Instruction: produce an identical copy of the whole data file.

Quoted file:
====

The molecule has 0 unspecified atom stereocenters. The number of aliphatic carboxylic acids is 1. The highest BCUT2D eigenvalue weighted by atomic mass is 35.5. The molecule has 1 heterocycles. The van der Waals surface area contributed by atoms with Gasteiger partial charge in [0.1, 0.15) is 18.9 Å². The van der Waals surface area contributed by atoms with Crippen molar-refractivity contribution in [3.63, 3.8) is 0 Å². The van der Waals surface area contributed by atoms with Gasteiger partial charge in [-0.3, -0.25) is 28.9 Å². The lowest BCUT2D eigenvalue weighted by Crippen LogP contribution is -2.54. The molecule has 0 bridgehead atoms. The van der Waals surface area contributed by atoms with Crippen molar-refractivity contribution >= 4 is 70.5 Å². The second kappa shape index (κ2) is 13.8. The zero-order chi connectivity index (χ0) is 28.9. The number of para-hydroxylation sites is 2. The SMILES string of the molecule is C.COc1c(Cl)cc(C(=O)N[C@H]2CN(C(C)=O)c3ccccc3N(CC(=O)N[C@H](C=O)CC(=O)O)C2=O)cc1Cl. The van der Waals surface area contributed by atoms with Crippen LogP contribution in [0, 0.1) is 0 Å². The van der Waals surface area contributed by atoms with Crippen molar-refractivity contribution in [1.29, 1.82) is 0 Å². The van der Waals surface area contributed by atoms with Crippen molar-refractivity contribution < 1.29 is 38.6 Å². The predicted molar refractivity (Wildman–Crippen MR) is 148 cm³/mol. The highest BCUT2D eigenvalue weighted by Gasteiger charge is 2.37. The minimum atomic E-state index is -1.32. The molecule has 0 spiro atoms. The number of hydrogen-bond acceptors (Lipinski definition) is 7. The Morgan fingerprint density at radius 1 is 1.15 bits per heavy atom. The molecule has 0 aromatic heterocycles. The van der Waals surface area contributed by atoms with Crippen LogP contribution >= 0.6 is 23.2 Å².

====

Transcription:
The molecule has 0 unspecified atom stereocenters. The number of aliphatic carboxylic acids is 1. The highest BCUT2D eigenvalue weighted by atomic mass is 35.5. The molecule has 1 heterocycles. The van der Waals surface area contributed by atoms with Gasteiger partial charge in [0.1, 0.15) is 18.9 Å². The van der Waals surface area contributed by atoms with Crippen molar-refractivity contribution in [3.63, 3.8) is 0 Å². The van der Waals surface area contributed by atoms with Gasteiger partial charge in [-0.3, -0.25) is 28.9 Å². The lowest BCUT2D eigenvalue weighted by Crippen LogP contribution is -2.54. The molecule has 0 bridgehead atoms. The van der Waals surface area contributed by atoms with Crippen molar-refractivity contribution >= 4 is 70.5 Å². The second kappa shape index (κ2) is 13.8. The zero-order chi connectivity index (χ0) is 28.9. The number of para-hydroxylation sites is 2. The SMILES string of the molecule is C.COc1c(Cl)cc(C(=O)N[C@H]2CN(C(C)=O)c3ccccc3N(CC(=O)N[C@H](C=O)CC(=O)O)C2=O)cc1Cl. The van der Waals surface area contributed by atoms with Crippen LogP contribution in [0, 0.1) is 0 Å². The van der Waals surface area contributed by atoms with Crippen molar-refractivity contribution in [1.29, 1.82) is 0 Å². The van der Waals surface area contributed by atoms with Crippen molar-refractivity contribution < 1.29 is 38.6 Å². The predicted molar refractivity (Wildman–Crippen MR) is 148 cm³/mol. The highest BCUT2D eigenvalue weighted by Gasteiger charge is 2.37. The minimum atomic E-state index is -1.32. The molecule has 0 spiro atoms. The number of hydrogen-bond acceptors (Lipinski definition) is 7. The Morgan fingerprint density at radius 1 is 1.15 bits per heavy atom. The molecule has 0 aromatic heterocycles. The van der Waals surface area contributed by atoms with Crippen LogP contribution >= 0.6 is 23.2 Å².